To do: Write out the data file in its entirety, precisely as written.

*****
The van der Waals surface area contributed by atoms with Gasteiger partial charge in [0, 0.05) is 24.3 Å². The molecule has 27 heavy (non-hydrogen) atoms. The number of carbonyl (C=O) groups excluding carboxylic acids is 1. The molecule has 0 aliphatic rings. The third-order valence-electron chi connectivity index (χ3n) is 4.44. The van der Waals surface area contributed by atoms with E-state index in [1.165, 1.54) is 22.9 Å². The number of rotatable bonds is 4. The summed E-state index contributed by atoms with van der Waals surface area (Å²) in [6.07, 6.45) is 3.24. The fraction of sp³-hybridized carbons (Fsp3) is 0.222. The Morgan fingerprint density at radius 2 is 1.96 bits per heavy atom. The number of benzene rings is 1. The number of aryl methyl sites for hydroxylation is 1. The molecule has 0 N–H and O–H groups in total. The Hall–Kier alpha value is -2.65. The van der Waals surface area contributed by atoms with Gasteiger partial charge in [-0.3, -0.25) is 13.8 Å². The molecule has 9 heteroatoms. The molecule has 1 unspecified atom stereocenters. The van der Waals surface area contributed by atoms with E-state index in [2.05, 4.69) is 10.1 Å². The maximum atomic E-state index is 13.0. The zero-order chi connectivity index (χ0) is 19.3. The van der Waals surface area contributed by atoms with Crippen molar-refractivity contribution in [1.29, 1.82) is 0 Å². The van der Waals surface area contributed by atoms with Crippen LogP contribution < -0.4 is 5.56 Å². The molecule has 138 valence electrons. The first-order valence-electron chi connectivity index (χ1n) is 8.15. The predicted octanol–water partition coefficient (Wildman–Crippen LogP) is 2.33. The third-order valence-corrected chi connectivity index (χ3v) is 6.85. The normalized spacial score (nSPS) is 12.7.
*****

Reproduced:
The van der Waals surface area contributed by atoms with Gasteiger partial charge in [0, 0.05) is 24.3 Å². The molecule has 27 heavy (non-hydrogen) atoms. The number of carbonyl (C=O) groups excluding carboxylic acids is 1. The molecule has 0 aliphatic rings. The third-order valence-electron chi connectivity index (χ3n) is 4.44. The van der Waals surface area contributed by atoms with E-state index in [1.165, 1.54) is 22.9 Å². The number of rotatable bonds is 4. The summed E-state index contributed by atoms with van der Waals surface area (Å²) in [6.07, 6.45) is 3.24. The fraction of sp³-hybridized carbons (Fsp3) is 0.222. The Morgan fingerprint density at radius 2 is 1.96 bits per heavy atom. The number of benzene rings is 1. The number of aryl methyl sites for hydroxylation is 1. The molecule has 0 N–H and O–H groups in total. The Hall–Kier alpha value is -2.65. The van der Waals surface area contributed by atoms with Gasteiger partial charge in [-0.3, -0.25) is 13.8 Å². The molecule has 9 heteroatoms. The molecule has 1 unspecified atom stereocenters. The van der Waals surface area contributed by atoms with E-state index in [2.05, 4.69) is 10.1 Å². The maximum atomic E-state index is 13.0. The zero-order chi connectivity index (χ0) is 19.3. The van der Waals surface area contributed by atoms with Crippen molar-refractivity contribution in [1.29, 1.82) is 0 Å². The van der Waals surface area contributed by atoms with Crippen LogP contribution < -0.4 is 5.56 Å². The molecule has 138 valence electrons. The first-order valence-electron chi connectivity index (χ1n) is 8.15. The predicted octanol–water partition coefficient (Wildman–Crippen LogP) is 2.33. The third-order valence-corrected chi connectivity index (χ3v) is 6.85. The normalized spacial score (nSPS) is 12.7.